Inside Russia, the war has become increasingly unpopular. Young Russians in particular are deeply unhappy about the conflict, but as anti-war sentiment is heavily cracked down on by the police, few are truly open about their beliefs. These young Russians, unlike their elders, have access to smartphones and social networks, and therefore have access to a wider range of information compared with what they are told about the war on state media. Many have fled the country. They are well informed about friends and relatives who are dying in huge numbers on the front in Ukraine. An estimated 50,000 young Russians have been killed so far.
The elderly, who remember the Soviet times, are more inclined to believe everything they are told on state media and therefore they guardedly support Putin and the war. However, there are growing signs that even they are becoming more and more disenchanted by the massive increase in casualties and the failing Russian economy. Business, housing and community services, medicine, education – everything is slumping. After such colossal losses, even the army will have to be rebuilt again. The Russian middle classes are also dismayed that they are now severely restricted in where they can travel, and they are feeling the squeeze on their livelihoods with sanctions. There is therefore steadily increasing opposition to the war.
On the geopolitical front, China has become an increasingly important trading partner for Russia, as it seeks to soften the impact of economic sanctions imposed by western countries in response to Putin’s illegal invasion. At the same time, China has been steadily expanding its military production capabilities and is now the world's fourth largest arms exporter. The United States has said Beijing is considering supplying weapons and ammunition to Russia, although China strongly denies the allegations. It is believed that although China has not overtly supplied Russia with lethal weapons it may be secretly selling it hi-tech products which could be used for military purposes. It is also well known that Iran is supplying Russia with weaponised drones that are being used daily for attacks on Ukraine. Chinese President Xi Jinping has signed a long-term ‘Belt & Road’ deal with Iran worth billions, effectively turning Iran into a client-state. Xi Jinping is also behind the recent détente between Iran and Saudi Arabia, where they have agreed to exchange ambassadors. Such mounting influence places China in a very strong position to facilitate an end to the conflict in Ukraine.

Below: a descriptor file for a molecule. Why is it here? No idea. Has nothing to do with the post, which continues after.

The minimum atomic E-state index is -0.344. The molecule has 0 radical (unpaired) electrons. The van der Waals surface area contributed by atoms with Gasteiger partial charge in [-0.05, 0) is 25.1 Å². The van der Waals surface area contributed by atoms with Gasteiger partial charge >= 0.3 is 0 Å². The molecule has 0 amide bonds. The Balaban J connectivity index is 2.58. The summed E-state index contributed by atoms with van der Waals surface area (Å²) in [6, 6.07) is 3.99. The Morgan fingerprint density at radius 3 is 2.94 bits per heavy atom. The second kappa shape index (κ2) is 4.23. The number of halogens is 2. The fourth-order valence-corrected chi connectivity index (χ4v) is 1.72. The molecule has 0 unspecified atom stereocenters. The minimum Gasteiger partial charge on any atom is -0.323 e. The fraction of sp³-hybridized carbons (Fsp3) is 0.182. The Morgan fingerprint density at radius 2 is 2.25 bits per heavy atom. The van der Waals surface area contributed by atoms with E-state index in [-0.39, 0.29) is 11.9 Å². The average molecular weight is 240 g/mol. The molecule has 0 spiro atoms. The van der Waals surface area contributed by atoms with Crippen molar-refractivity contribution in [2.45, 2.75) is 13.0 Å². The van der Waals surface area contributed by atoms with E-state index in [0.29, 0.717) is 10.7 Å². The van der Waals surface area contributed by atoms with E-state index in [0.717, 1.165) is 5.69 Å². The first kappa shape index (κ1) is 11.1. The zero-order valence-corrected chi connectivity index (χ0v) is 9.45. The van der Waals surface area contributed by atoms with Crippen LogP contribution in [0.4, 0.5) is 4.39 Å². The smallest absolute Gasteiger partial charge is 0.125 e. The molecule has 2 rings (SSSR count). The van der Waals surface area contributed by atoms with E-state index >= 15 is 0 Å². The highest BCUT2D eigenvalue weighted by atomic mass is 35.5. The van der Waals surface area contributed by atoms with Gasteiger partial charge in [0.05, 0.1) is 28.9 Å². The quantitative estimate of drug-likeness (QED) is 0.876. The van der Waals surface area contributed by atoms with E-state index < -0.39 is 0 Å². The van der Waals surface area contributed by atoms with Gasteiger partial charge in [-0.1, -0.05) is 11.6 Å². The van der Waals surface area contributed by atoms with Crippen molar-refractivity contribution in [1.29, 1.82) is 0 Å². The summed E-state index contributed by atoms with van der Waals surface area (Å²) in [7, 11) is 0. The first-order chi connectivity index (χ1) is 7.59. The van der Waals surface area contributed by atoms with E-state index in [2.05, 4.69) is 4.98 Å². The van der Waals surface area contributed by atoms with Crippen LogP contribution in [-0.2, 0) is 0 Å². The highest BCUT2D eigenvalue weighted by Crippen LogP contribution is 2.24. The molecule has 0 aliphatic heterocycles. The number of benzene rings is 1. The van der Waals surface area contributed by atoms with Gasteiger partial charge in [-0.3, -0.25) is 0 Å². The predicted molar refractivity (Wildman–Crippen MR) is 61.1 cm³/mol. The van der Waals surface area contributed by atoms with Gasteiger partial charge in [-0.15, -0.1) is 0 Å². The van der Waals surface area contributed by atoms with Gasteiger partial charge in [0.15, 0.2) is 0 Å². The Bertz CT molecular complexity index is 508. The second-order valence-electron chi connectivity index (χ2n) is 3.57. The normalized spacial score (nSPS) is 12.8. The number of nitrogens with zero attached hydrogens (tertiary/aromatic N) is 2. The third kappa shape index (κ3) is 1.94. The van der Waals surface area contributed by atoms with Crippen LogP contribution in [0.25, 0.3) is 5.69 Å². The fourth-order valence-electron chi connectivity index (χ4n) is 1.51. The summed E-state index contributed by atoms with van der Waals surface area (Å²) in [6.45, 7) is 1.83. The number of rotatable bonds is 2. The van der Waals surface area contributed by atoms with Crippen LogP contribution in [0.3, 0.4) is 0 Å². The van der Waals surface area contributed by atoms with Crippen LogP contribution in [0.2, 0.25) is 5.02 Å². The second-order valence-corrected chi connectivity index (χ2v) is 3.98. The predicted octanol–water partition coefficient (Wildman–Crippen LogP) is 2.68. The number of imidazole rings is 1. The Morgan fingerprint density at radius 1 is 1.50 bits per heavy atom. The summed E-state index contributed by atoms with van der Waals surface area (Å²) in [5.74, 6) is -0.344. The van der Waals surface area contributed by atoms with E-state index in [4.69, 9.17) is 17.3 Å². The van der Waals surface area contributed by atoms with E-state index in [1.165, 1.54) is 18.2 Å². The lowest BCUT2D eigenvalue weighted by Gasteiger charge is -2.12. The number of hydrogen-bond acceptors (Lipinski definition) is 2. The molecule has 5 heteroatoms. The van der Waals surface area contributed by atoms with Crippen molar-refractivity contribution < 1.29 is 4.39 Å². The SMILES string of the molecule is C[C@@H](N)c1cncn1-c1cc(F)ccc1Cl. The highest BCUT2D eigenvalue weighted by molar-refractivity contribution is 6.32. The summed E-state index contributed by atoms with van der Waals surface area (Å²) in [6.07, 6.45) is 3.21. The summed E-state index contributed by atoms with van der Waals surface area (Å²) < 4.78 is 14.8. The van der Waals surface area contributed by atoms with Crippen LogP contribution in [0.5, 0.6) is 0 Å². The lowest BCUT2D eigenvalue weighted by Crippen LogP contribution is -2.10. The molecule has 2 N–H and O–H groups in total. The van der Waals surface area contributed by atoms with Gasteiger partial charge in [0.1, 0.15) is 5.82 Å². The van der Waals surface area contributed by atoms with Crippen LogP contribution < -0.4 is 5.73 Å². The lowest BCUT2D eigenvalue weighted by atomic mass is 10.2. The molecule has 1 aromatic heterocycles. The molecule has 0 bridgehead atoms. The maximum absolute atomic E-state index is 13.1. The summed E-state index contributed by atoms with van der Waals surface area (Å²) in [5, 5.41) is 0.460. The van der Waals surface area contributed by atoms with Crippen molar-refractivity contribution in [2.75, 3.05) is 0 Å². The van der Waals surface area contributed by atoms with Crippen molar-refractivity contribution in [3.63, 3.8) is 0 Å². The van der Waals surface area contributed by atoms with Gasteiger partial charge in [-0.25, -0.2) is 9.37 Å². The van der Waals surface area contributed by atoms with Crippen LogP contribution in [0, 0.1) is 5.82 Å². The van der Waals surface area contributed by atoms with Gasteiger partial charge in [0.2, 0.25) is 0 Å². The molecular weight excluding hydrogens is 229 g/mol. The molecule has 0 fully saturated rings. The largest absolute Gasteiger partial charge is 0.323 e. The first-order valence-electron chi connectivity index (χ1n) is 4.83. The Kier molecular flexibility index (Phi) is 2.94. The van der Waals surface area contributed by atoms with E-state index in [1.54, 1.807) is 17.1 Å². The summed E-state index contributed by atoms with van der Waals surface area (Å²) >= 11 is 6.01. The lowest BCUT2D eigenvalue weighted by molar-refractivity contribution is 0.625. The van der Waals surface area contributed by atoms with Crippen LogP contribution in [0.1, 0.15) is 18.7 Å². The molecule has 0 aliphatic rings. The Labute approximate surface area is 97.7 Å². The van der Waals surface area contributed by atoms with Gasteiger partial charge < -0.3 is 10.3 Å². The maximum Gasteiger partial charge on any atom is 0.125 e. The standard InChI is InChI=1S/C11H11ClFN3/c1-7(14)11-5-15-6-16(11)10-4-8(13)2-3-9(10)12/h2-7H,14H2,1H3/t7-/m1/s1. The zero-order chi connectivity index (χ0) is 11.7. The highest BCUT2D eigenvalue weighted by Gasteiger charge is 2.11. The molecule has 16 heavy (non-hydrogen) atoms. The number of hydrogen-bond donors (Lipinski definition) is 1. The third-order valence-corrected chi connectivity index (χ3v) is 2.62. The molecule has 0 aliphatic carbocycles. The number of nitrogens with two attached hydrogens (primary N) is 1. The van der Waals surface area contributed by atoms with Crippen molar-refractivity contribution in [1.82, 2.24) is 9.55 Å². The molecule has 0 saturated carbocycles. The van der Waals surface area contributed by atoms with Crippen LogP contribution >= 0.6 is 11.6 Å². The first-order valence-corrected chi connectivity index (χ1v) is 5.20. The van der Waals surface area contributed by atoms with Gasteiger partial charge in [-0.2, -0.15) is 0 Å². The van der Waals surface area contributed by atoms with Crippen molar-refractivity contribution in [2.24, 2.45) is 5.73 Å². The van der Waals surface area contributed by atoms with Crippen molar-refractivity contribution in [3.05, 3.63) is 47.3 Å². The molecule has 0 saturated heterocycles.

Western observers are watching closely for signs that Xi Jinping may emerge as a peacemaker. To do so, he will have to temper his friend Vladimir Putin’s enthusiasm for Soviet-style aggressive expansionism. In August 2008 he annexed Abkhazia and South Ossetia, more than 20% of Georgian territory. The then French president, Nicolas Sarkozy, claimed that he had arranged a ceasefire and single-handedly persuaded Putin not to send his tanks on to the Georgian capital Tbilisi, thwarting Putin’s plans to occupy the whole of Georgia. In March 2014 Putin annexed Crimea and the city of Sevastopol as two federal subjects of the Russian Federation. NATO and the West should have reacted forcefully to Putin’s belligerent behavior back in 2008. Their failure to do so led to the war in Ukraine.